Posts Tagged ‘Chicago Bulls’

Blogtable: Assessing the new coaches

Each week, we’ll ask our stable of scribes across the globe to weigh in on the most important NBA topics of the day — and then give you a chance to step on the scale, too, in the comments below.


BLOGTABLE: Under pressure in The Finals? | Could Wade, Heat split up? | Assessing new coaches



VIDEOCan Scott Skiles turn the Magic around after several awful seasons?

> The Bulls, Magic and Pelicans all got new coaches in the last five days. Which of those hires will still be on the bench in five years?

Steve Aschburner, NBA.com: I’m thinking Fred Hoiberg still will be coaching Chicago in five years. Obviously Scott Skiles has a reputation for flaming out one way or another in shorter time frames, and the Magic might need a different type of coach once they reliably become a different type of team. Alvin Gentry didn’t quite last five seasons with Phoenix and might not in New Orleans, depending on Anthony Davis‘ long-term whereabouts or the bruising he and his Pelicans take in the West. Meanwhile, I expect Hoiberg to do well enough to stick around on his own merits, and I also think Chicago goes from contender to rebuilder on his watch, which will buy him more time. Bulls management has burned through a few good coaches in recent years and might want to show the public it’s them, not them who are at fault.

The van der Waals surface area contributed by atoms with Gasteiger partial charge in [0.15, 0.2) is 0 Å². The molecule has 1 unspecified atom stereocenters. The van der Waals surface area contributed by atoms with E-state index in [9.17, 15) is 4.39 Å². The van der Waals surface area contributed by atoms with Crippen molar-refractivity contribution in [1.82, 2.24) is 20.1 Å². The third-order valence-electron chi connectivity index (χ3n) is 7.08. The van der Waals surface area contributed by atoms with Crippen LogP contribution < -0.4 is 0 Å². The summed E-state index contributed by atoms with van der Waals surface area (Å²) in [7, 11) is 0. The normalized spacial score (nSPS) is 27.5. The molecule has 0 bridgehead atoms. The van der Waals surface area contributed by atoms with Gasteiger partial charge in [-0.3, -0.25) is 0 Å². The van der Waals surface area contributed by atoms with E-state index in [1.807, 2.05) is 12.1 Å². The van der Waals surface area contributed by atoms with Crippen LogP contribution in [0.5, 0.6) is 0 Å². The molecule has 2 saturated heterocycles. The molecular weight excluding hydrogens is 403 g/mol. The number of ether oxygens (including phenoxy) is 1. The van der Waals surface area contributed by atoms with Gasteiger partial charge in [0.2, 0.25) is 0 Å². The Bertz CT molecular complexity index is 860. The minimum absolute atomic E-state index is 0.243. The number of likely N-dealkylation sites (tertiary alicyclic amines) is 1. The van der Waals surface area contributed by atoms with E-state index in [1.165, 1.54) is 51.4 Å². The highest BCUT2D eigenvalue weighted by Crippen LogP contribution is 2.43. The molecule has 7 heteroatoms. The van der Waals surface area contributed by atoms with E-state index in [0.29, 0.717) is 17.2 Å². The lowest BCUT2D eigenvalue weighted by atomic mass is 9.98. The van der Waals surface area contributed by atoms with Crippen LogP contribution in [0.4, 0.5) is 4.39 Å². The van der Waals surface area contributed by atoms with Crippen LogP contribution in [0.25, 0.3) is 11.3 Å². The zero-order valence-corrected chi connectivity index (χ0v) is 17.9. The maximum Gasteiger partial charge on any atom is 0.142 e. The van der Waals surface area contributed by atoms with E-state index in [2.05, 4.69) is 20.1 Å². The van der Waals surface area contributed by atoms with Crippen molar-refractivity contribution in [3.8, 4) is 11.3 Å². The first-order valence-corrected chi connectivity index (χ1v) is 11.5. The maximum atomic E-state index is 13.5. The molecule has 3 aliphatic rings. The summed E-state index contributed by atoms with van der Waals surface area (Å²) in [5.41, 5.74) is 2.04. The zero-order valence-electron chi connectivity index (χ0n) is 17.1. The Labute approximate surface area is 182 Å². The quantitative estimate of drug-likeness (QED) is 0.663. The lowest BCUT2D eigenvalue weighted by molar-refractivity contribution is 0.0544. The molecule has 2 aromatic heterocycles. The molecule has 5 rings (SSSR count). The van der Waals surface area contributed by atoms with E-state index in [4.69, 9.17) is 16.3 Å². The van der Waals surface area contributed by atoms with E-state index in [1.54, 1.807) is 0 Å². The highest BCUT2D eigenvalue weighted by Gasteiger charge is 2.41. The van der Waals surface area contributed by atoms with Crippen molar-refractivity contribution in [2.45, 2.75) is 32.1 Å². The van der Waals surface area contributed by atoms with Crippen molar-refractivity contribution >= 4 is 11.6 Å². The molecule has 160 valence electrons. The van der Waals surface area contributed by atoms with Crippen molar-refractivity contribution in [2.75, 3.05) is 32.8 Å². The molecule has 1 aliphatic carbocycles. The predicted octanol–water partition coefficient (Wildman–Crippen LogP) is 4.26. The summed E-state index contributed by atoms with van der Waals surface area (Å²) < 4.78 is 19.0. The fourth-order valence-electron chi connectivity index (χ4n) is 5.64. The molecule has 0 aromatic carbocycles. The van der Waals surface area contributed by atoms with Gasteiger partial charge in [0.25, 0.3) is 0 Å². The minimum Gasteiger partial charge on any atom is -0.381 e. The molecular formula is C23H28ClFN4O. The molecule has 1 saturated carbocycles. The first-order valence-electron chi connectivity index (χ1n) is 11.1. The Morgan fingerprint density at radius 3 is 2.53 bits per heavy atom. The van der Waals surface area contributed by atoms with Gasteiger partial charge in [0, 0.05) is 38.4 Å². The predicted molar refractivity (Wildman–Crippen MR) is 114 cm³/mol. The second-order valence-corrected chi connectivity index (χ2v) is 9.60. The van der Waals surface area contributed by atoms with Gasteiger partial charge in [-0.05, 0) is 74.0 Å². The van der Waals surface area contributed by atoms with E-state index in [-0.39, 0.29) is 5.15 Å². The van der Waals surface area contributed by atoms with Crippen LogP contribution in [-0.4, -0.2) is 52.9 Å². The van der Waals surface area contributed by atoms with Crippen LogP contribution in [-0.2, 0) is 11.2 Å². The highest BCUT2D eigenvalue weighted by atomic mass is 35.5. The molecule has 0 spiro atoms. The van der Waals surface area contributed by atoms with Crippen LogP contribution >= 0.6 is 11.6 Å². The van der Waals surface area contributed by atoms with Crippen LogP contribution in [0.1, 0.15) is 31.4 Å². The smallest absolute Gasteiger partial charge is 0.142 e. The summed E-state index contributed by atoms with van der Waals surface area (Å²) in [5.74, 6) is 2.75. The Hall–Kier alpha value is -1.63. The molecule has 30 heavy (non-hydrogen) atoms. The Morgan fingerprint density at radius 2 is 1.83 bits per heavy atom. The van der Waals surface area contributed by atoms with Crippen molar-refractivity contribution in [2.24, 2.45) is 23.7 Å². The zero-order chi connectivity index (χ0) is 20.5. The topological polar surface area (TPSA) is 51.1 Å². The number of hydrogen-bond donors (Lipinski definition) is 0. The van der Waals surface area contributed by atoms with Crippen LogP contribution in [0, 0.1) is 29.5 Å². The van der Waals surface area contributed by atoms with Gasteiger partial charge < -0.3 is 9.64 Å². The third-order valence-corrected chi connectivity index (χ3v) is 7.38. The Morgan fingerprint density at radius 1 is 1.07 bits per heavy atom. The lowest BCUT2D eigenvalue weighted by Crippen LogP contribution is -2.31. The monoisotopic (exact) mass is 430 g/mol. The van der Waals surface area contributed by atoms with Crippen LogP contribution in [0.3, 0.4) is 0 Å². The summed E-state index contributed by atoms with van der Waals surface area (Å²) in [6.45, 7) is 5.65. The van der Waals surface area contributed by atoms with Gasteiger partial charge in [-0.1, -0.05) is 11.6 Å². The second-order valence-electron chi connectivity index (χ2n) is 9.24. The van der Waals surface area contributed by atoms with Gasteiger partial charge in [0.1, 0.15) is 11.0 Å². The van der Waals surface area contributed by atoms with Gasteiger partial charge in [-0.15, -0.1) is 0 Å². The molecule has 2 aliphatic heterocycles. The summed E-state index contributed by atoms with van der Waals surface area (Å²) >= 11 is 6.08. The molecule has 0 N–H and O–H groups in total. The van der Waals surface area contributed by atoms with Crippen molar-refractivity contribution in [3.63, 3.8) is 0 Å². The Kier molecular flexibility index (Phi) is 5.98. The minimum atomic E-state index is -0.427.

Fran Blinebury, NBA.com: I’m going with “Mayor” Fred Holberg. He’s been the apple of Gar Forman and John Paxson’s eye for quite some time and they’ll give him all the time to succeed. Scott Skiles‘ personality tends to have an expiration date of less than five years and I’m not sure Alvin Gentry is going to take the Pelicans to the next level, as is hoped.